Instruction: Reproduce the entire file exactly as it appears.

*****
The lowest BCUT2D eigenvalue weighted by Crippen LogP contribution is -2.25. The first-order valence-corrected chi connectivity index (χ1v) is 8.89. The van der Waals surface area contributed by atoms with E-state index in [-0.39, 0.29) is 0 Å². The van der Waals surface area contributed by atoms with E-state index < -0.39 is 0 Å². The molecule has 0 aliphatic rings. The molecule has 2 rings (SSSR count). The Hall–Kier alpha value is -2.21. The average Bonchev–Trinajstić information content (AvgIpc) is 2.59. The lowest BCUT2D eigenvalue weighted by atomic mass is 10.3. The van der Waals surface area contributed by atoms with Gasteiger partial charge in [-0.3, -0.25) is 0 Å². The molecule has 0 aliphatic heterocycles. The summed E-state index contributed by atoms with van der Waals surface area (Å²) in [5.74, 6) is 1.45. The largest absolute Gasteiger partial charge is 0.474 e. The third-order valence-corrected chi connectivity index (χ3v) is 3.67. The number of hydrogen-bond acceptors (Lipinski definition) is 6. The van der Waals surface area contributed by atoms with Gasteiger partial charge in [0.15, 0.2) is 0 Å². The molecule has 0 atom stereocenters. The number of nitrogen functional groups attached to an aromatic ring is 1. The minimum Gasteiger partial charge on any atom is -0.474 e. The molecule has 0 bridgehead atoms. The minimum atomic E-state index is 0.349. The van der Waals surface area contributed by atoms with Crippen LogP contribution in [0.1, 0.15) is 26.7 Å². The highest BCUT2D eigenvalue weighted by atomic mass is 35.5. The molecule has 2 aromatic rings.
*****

The lowest BCUT2D eigenvalue weighted by Crippen LogP contribution is -2.25. The first-order valence-corrected chi connectivity index (χ1v) is 8.89. The van der Waals surface area contributed by atoms with E-state index in [-0.39, 0.29) is 0 Å². The van der Waals surface area contributed by atoms with E-state index < -0.39 is 0 Å². The molecule has 0 aliphatic rings. The molecule has 2 rings (SSSR count). The Hall–Kier alpha value is -2.21. The average Bonchev–Trinajstić information content (AvgIpc) is 2.59. The lowest BCUT2D eigenvalue weighted by atomic mass is 10.3. The van der Waals surface area contributed by atoms with Gasteiger partial charge in [-0.3, -0.25) is 0 Å². The molecule has 0 aliphatic heterocycles. The summed E-state index contributed by atoms with van der Waals surface area (Å²) in [5.74, 6) is 1.45. The largest absolute Gasteiger partial charge is 0.474 e. The third-order valence-corrected chi connectivity index (χ3v) is 3.67. The number of hydrogen-bond acceptors (Lipinski definition) is 6. The van der Waals surface area contributed by atoms with Gasteiger partial charge in [0.15, 0.2) is 0 Å². The molecule has 0 atom stereocenters. The number of nitrogen functional groups attached to an aromatic ring is 1. The minimum Gasteiger partial charge on any atom is -0.474 e. The molecule has 0 bridgehead atoms. The minimum atomic E-state index is 0.349. The van der Waals surface area contributed by atoms with Crippen LogP contribution in [0.1, 0.15) is 26.7 Å². The highest BCUT2D eigenvalue weighted by atomic mass is 35.5. The molecule has 2 aromatic rings.